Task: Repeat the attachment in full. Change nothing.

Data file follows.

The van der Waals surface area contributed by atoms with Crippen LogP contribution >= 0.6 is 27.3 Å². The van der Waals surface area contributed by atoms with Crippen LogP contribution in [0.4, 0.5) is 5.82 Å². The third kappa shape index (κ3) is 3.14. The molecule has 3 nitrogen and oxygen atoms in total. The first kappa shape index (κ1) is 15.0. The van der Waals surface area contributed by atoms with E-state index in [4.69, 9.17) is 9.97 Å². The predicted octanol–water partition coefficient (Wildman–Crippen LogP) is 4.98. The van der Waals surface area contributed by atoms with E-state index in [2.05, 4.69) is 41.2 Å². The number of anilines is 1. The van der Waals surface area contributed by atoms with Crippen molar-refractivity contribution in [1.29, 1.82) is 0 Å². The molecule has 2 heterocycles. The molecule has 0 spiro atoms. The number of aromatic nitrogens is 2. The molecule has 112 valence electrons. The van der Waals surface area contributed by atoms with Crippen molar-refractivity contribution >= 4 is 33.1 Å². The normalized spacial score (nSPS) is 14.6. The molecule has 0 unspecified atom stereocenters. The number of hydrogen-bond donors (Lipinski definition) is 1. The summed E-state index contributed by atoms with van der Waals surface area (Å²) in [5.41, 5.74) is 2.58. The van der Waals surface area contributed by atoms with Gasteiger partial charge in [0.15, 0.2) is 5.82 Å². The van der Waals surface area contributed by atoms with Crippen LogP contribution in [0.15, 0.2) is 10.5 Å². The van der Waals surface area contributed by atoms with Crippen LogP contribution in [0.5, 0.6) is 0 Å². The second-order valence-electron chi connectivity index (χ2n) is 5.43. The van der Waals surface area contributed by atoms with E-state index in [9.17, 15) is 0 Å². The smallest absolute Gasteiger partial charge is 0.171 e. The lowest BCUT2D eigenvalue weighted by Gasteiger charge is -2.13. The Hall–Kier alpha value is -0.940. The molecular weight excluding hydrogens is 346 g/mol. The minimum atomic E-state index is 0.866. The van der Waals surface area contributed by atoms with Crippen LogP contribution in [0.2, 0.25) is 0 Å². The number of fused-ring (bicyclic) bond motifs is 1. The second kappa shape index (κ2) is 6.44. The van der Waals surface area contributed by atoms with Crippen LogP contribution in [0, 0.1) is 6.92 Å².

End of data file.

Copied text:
The van der Waals surface area contributed by atoms with Crippen LogP contribution >= 0.6 is 27.3 Å². The van der Waals surface area contributed by atoms with Crippen LogP contribution in [0.4, 0.5) is 5.82 Å². The third kappa shape index (κ3) is 3.14. The molecule has 3 nitrogen and oxygen atoms in total. The first kappa shape index (κ1) is 15.0. The van der Waals surface area contributed by atoms with E-state index in [4.69, 9.17) is 9.97 Å². The predicted octanol–water partition coefficient (Wildman–Crippen LogP) is 4.98. The van der Waals surface area contributed by atoms with E-state index in [2.05, 4.69) is 41.2 Å². The number of anilines is 1. The van der Waals surface area contributed by atoms with Crippen molar-refractivity contribution in [1.29, 1.82) is 0 Å². The molecule has 2 heterocycles. The molecule has 0 spiro atoms. The number of aromatic nitrogens is 2. The molecule has 112 valence electrons. The van der Waals surface area contributed by atoms with Crippen molar-refractivity contribution >= 4 is 33.1 Å². The normalized spacial score (nSPS) is 14.6. The molecule has 0 unspecified atom stereocenters. The number of hydrogen-bond donors (Lipinski definition) is 1. The summed E-state index contributed by atoms with van der Waals surface area (Å²) in [5.41, 5.74) is 2.58. The van der Waals surface area contributed by atoms with Gasteiger partial charge in [0.15, 0.2) is 5.82 Å². The van der Waals surface area contributed by atoms with Crippen LogP contribution in [0.15, 0.2) is 10.5 Å². The van der Waals surface area contributed by atoms with Crippen LogP contribution in [0.5, 0.6) is 0 Å². The second-order valence-electron chi connectivity index (χ2n) is 5.43. The van der Waals surface area contributed by atoms with E-state index in [9.17, 15) is 0 Å². The smallest absolute Gasteiger partial charge is 0.171 e. The lowest BCUT2D eigenvalue weighted by Gasteiger charge is -2.13. The Hall–Kier alpha value is -0.940. The molecular weight excluding hydrogens is 346 g/mol. The minimum atomic E-state index is 0.866. The van der Waals surface area contributed by atoms with Crippen LogP contribution in [0.2, 0.25) is 0 Å². The number of fused-ring (bicyclic) bond motifs is 1. The second kappa shape index (κ2) is 6.44. The van der Waals surface area contributed by atoms with Crippen LogP contribution in [0, 0.1) is 6.92 Å².